The backlash against Phil Neville’s appointment as the head coach of the England women’s football team continues unabated.
Yesterday the Guardian reported:
Vera Pauw and Carolina Morace, highly respected coaches in the international game, contest the FA’s assertion that there was a severe lack of suitably qualified female candidates and suggest that double standards were applied in the recruitment process.
Frankly, I am pleased that the discussion has moved on from some rather daft and tasteless tweets discovered from six years ago. Phil Neville is obviously embarrassed by the comments he made in 2012. He should be. “Jokes” about women being in the kitchen and battering your wife (from 2011) are hardly laugh-out-loud funny. They are sexist and pathetic.
However, the row over those stupid comments highlights something rather nasty about our age. It’s a desire to catch people out, hound them, for not being perfect.
The ink was barely dry on Neville’s new contract before the social media mob descended. In a matter of minutes, Neville went from being a football coach to being Toby Young! He was trolled and chased for the misdemeanours of years gone by.
Frankly, if this continues, public figures of all types are simply going to stop bothering to engage on social media. Why would they, knowing that every digital slip of the tongue could come back to haunt them?
It is not just about the tweets
Jonathan Liew, at the Independent, made the point that actually the tweets are not the main issue:
In a way, the controversy over Neville’s tweets is a convenient smokescreen for the real issue: that he is simply not qualified for the job.
Liew goes on to say:
In another, however, it tells us everything we need to know. It confirms some of our deepest-set fears about football’s male-dominated culture. A culture that tells even the best woman that she is still seen as inferior to a man who has never coached in women’s football, never shown the slightest interest in the women’s game, has made derogatory comments about women in the past, and has been handed on a plate a job he didn’t even apply for.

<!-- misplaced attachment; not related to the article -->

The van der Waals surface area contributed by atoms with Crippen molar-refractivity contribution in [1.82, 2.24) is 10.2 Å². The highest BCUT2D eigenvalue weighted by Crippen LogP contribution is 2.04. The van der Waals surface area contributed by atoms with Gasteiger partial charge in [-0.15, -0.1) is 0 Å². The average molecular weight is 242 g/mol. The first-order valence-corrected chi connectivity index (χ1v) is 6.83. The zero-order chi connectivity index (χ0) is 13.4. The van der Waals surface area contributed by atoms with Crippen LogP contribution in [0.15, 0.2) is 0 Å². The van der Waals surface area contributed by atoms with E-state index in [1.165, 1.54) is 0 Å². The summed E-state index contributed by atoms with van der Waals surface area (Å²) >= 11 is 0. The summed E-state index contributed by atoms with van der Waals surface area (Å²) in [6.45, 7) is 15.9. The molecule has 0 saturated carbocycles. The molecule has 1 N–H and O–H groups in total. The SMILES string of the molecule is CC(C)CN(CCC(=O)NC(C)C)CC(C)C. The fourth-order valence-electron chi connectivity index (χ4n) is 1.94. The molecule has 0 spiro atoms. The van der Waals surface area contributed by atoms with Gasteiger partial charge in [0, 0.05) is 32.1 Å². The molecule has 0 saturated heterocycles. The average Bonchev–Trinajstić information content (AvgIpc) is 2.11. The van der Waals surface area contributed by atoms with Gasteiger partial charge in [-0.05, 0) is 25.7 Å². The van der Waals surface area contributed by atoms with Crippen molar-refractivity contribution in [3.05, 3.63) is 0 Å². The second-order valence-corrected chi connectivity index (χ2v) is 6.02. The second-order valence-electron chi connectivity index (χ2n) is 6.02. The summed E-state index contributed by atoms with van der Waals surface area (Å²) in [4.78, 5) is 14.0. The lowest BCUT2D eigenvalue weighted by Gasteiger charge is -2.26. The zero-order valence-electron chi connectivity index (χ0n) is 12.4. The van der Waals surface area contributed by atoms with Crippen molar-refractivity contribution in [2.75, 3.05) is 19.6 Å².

It is a well-made argument. However, I disagree. I actually think Neville’s appointment is a good one. My impression, as a fan looking in, is that the women’s team needed some shaking up. An outside figure to change things. Women’s football is developing at a fantastic rate. The England team itself has been hugely successful, rising to third in the world. However, at the same time it seems have become a bit of a closed shop.
Hope Powell managed the team for years. Mark Sampson’s reign ended in ignominy. Phil Neville could bring a bit of fresh air to the team, not to mention a fresh footballing perspective. If he is allowed to. He does not have much coaching experience, but he has an awful lot of playing experience at the highest level. He is a winner. That mentality and experience will surely prove to be of some benefit to the Lionesses.
I would love to see another female coach of the England women’s team. I would love to see female coaches of male league and international teams. In time I’m sure it will happen. However, until then, shall we maybe give Phile Neville a chance?
My first book "Not Buying It", looking at post-truth in media and politics, is being published by Unbound
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